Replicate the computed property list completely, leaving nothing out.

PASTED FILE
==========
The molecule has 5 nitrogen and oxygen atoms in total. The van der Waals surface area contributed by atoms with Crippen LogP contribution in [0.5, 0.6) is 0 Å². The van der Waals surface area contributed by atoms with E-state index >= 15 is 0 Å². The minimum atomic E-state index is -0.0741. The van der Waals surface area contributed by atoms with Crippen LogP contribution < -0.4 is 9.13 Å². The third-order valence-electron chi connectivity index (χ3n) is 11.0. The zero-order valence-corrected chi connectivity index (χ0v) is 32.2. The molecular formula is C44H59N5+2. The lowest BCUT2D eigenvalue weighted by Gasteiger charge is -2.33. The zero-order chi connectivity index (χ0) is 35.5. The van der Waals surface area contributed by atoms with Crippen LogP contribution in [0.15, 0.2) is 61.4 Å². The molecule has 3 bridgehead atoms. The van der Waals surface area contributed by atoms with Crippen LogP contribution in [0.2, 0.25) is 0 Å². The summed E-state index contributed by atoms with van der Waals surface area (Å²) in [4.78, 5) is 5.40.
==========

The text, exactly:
The molecule has 5 nitrogen and oxygen atoms in total. The van der Waals surface area contributed by atoms with Crippen LogP contribution in [0.5, 0.6) is 0 Å². The van der Waals surface area contributed by atoms with E-state index >= 15 is 0 Å². The minimum atomic E-state index is -0.0741. The van der Waals surface area contributed by atoms with Crippen LogP contribution < -0.4 is 9.13 Å². The third-order valence-electron chi connectivity index (χ3n) is 11.0. The zero-order valence-corrected chi connectivity index (χ0v) is 32.2. The molecular formula is C44H59N5+2. The lowest BCUT2D eigenvalue weighted by Gasteiger charge is -2.33. The zero-order chi connectivity index (χ0) is 35.5. The van der Waals surface area contributed by atoms with Crippen LogP contribution in [0.15, 0.2) is 61.4 Å². The molecule has 3 bridgehead atoms. The van der Waals surface area contributed by atoms with Crippen LogP contribution in [0.2, 0.25) is 0 Å². The summed E-state index contributed by atoms with van der Waals surface area (Å²) in [4.78, 5) is 5.40.